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A More Comprehensive Guide To Overcoming Depression -- Be A Free Thinker!

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Depression And Mental Health From A Different Perspective:

My name is Elzbieta Pettingill, and I had suffered from major depression for many, many years. In my late 30's, I was finally able to overcome my severe depression, and my suicidal tendencies that tormented me for nearly 3 decades. In the midst of not only being totally depressed, but also in the midst of living a life far away from what I dreamed of it to be, -- I succeeded with transforming myself, and not just on a spiritual level, which played a big, -- if not the biggest -- part of my healing process. All this experience gave me a new purpose in life, which is to help others to do the same. 

Initially, I created this website mainly for people who suffer from depression, and for those who found themselves being affected by a second-hand-depression, which involves watching endless suffering of close ones, who were diagnosed with this "mental disorder," without being able to do anything to help. 

As the website kept progressing, I realized that its content can be helpful to anyone who is searching for an authentic, and therefore lasting happiness.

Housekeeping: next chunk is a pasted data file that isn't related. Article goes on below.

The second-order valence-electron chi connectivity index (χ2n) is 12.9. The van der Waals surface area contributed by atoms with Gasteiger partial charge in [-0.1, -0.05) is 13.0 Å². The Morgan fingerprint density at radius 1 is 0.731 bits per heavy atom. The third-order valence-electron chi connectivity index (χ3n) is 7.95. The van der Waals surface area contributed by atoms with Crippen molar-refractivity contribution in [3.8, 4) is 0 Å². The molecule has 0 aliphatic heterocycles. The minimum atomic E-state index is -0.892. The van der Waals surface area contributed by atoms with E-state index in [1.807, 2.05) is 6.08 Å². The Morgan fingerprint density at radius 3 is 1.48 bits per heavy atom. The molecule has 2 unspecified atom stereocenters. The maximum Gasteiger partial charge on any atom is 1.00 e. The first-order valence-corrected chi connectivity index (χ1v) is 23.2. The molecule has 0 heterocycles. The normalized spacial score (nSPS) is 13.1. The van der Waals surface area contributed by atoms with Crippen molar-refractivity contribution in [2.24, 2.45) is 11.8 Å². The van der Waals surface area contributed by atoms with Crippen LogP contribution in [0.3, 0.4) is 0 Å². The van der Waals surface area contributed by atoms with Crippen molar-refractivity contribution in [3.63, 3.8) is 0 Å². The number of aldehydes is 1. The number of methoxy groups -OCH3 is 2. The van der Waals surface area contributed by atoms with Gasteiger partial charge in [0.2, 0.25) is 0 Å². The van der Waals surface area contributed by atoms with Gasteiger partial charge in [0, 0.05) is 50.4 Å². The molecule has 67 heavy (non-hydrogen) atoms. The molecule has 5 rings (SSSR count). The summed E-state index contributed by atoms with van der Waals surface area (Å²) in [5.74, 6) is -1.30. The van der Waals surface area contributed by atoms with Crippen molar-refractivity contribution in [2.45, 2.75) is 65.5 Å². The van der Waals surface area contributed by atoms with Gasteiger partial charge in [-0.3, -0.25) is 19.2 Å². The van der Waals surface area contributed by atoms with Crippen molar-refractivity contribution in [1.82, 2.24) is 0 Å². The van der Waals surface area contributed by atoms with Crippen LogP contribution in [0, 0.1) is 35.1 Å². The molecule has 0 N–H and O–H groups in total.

Having been diagnosed with major depression and post traumatic stress disorder myself, I was able to overcome my condition eventually, but not entirely because of the help from the health care professionals. I overcame my depression and my suicidal tendencies partially thanks to the medical professionals, -- which saved my life several times by pumping my stomach, --  and, not because, but despite the "help" from the mental health care providers. 

As well intended as the industry of the mental health care providers might be, at least in my experience, they were not always helpful, and many times, they proved to be even harmful. In my book called "Life Realized," I describe in detail the scene that takes place in the emergency room, in which a psychiatrist who was assigned to treat me because of my suicide attempt, wrote in my medical records, -- in the space designated for diagnosis: -- "Born to lose." He then, in a God-like manner, based on such "clever" nailing of my condition, indulged himself on prescribing his suggestions for the treatment of such loser, otherwise known as me. His recommendations included that my boyfriend with whom I was living with at that time, not only should not marry me, but should also brake up with me and kick me out of the house, for his own good.  

I believe that the main reason behind the general lack of success of the mental health care providers is that they tend to look at things from a rigid, scientifically-based point of view. In doing so, actually the most important aspect of curing the disease (mental or physical) -- the spiritual aspect -- is being ignored. 

Personally, I believe that depression (any kind of depression; major depression, bipolar, seasonal, post-traumatic depression), as well as any other kind of "mental" disorders such as  PTSD, anxiety, borderline personality disorder, just to name few, are really not "mental" disorders. I believe that if we absolutely have to call it a "disorder" that the more accurate term would be a spiritual disorder, or better yet, a spiritual condition.